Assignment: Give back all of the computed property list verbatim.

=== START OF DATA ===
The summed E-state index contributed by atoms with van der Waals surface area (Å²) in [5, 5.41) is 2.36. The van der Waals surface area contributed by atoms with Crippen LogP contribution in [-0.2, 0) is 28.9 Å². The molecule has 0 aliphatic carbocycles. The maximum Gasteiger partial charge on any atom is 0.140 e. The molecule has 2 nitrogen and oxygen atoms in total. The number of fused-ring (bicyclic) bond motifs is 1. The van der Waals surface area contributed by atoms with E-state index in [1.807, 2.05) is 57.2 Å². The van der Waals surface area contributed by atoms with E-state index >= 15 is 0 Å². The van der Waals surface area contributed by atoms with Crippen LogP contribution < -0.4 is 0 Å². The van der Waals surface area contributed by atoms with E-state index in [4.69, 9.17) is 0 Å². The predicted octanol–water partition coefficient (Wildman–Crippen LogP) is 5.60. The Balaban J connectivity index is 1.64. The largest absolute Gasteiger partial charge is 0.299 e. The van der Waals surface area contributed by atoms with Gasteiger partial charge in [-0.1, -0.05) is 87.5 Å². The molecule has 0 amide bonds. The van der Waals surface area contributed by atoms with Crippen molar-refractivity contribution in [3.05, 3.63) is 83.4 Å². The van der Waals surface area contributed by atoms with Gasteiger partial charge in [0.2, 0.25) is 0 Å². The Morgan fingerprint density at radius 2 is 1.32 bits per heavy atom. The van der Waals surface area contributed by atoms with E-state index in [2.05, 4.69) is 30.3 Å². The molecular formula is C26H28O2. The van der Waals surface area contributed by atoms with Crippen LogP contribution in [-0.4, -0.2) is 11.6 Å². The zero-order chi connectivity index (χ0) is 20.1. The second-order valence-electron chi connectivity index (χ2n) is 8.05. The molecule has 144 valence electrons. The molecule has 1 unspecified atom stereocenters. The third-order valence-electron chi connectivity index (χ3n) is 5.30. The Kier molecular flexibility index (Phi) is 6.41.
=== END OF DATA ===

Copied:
The summed E-state index contributed by atoms with van der Waals surface area (Å²) in [5, 5.41) is 2.36. The van der Waals surface area contributed by atoms with Crippen LogP contribution in [-0.2, 0) is 28.9 Å². The molecule has 0 aliphatic carbocycles. The maximum Gasteiger partial charge on any atom is 0.140 e. The molecule has 2 nitrogen and oxygen atoms in total. The number of fused-ring (bicyclic) bond motifs is 1. The van der Waals surface area contributed by atoms with E-state index in [1.807, 2.05) is 57.2 Å². The van der Waals surface area contributed by atoms with E-state index >= 15 is 0 Å². The van der Waals surface area contributed by atoms with Crippen LogP contribution < -0.4 is 0 Å². The van der Waals surface area contributed by atoms with E-state index in [4.69, 9.17) is 0 Å². The predicted octanol–water partition coefficient (Wildman–Crippen LogP) is 5.60. The Balaban J connectivity index is 1.64. The largest absolute Gasteiger partial charge is 0.299 e. The van der Waals surface area contributed by atoms with Gasteiger partial charge in [-0.1, -0.05) is 87.5 Å². The molecule has 0 amide bonds. The van der Waals surface area contributed by atoms with Crippen molar-refractivity contribution in [3.05, 3.63) is 83.4 Å². The van der Waals surface area contributed by atoms with Gasteiger partial charge in [0.2, 0.25) is 0 Å². The Morgan fingerprint density at radius 2 is 1.32 bits per heavy atom. The van der Waals surface area contributed by atoms with E-state index in [2.05, 4.69) is 30.3 Å². The molecular formula is C26H28O2. The van der Waals surface area contributed by atoms with Crippen LogP contribution in [-0.4, -0.2) is 11.6 Å². The zero-order chi connectivity index (χ0) is 20.1. The second-order valence-electron chi connectivity index (χ2n) is 8.05. The molecule has 144 valence electrons. The molecule has 1 unspecified atom stereocenters. The third-order valence-electron chi connectivity index (χ3n) is 5.30. The Kier molecular flexibility index (Phi) is 6.41.